Article Archive
A Learning Experience For the Industry or Endless Jobs for the Academics
Volume 22 Number 5

Around 6 a.m. on Sunday, Dec. 11, 2005, a number of explosions occurred at the Buncefield Oil Storage Depot, about 20 miles north of London in the U.K. About half the terminal was destroyed and many of the neighboring buildings were devastated by the overpressures created when a massive gasoline vapor cloud ignited. The resulting fires continued to burn for almost four days.

When the smoke cleared it was plainly evident that all of the neighboring buildings for hundreds of feet were exposed to a 1 to 3 psi overpressure, blowing out the windows of the brick fa?ade buildings and blowing in the walls of the more easily damaged metal buildings. Along with the area building damage some very severe damage occurred to automobiles in parking lots that were inside the large vapor cloud before ignition. The damage to the automobiles indicated much, much higher pressure than outside the vapor clouds.

The Buncefield Major Incident Investigation Board has been overseeing a comprehensive investigation of the incident, publishing a number of reports. The Board invited explosion experts from academia and industry to form a working group to advise on what would be required to explain the severity of the Buncefield explosion.

In August, the board's Explosion Mechanism Advisory Group issued a report, available at www. In it they basically outlined the two or three ways that overpressure can be generated from vapor fuel air mixtures. Then they state over and over again that the exact overpressure mechanism is "unlikely to be found without the conduct of further experimental and theoretical research."

The report suggests setting up a committee to postulate on how to do testing and further study. The amount needed to actually conduct the tests is still unknown.

Studying this particular problem to death gains very little that is not already known. We already know how to prevent these kinds of loses. We've had lots of gasoline type overfills and fires in the last 40 years, three of which produced exactly the same kind of massive damage to cars inside the vapor cloud and low pressure damage outside the cloud. How do we prevent these events.

  1. Keep the gasoline in the tanks or the pipes.
  2. Have a gauging system on each tank that constantly monitors the level of the tank with respect to incoming and outgoing product.
  3. Use independent high level alarms.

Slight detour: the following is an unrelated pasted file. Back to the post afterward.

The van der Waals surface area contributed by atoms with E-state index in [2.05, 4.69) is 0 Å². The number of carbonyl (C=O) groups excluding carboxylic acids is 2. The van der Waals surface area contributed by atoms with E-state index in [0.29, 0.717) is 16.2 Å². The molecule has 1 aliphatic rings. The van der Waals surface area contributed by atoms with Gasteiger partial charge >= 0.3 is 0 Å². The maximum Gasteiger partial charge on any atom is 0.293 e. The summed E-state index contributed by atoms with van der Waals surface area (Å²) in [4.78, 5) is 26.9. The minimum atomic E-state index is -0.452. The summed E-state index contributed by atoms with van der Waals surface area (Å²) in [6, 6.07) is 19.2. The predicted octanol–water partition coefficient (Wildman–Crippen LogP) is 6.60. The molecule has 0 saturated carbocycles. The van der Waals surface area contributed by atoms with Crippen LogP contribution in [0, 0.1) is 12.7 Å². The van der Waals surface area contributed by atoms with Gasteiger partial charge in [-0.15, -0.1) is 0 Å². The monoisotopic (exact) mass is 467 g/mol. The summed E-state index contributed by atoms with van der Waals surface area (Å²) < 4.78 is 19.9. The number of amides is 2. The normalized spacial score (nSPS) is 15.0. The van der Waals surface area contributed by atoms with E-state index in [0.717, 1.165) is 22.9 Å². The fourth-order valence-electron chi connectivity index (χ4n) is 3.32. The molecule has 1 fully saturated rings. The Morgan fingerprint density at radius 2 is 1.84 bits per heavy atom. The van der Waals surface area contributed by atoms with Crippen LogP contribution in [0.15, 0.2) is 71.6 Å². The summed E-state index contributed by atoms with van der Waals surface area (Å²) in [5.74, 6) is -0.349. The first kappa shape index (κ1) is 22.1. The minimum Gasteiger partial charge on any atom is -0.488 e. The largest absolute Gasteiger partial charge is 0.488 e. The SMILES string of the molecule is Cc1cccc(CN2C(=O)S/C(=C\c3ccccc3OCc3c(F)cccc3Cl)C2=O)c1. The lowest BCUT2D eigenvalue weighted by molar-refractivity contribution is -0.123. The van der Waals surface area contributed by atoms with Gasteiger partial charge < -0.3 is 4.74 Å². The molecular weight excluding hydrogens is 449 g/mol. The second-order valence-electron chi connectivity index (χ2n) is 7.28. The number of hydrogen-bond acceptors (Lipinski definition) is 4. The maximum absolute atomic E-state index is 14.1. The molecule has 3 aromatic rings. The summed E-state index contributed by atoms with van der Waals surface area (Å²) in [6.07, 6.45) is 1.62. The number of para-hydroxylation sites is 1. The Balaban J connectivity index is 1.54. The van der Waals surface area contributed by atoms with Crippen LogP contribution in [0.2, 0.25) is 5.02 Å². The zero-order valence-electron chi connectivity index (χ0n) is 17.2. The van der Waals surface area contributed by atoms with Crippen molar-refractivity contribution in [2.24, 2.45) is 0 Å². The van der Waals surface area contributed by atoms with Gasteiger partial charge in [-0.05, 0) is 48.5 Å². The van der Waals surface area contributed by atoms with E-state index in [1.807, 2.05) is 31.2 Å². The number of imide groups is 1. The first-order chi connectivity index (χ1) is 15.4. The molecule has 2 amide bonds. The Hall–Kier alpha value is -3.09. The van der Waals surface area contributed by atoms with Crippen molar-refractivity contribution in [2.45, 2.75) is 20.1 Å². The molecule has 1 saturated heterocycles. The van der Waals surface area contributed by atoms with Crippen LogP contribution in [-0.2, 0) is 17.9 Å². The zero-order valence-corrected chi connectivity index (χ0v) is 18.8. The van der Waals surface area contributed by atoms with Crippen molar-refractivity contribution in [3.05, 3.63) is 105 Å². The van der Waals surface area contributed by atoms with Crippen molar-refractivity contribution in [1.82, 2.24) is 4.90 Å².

4.  Use independent high-high level alarms that automatically shutdown the product. 
  5.  Put all the alarms and shutdown bypass switches on a big panel in the control room with a light beside each one. Each alarm can only be bypassed with a key operated by management personnel. When these devices are bypassed, a big red light stays on until the bypass is cleared. The bypassed devices should be also highlighted in red on the control room computer system.
  6. Dikes built around storage tanks should not have penetrations or expansion joints that can fail when exposed to fuel or fire. 
  7.  If the tanks are located "close to the public," add more levels of protection such as flammable gas detectors in the dike and along the perimeter.

Why are we wasting valuable time and money overthinking a very simple problem? Do we really need to relearn the mechanisms of overpressure?

One, do not let flammable vapors enter into buildings or enclosures. They explode when the cloud ignites. We have known this for years. Standards exist on pressurizing enclosures with fresh air from safe locations to keep these vapors from getting inside.

Two, the destruction of the automobiles and other things inside the vapor cloud resulted from the flame front being accelerated at high speed, then running into an obstruction, i.e., car, causing large overpressures over very short distances. This caused the vehicles to be mangled without moving them from where they were parked.

The purpose here is to find out what happened at Buncefield and keep it from happening again. Stop the overfills and you stop the vapor clouds. If you dump tons of gasoline into the atmosphere, when it ignites it's going to mess up your day and everyone else that lives in your neighborhood.


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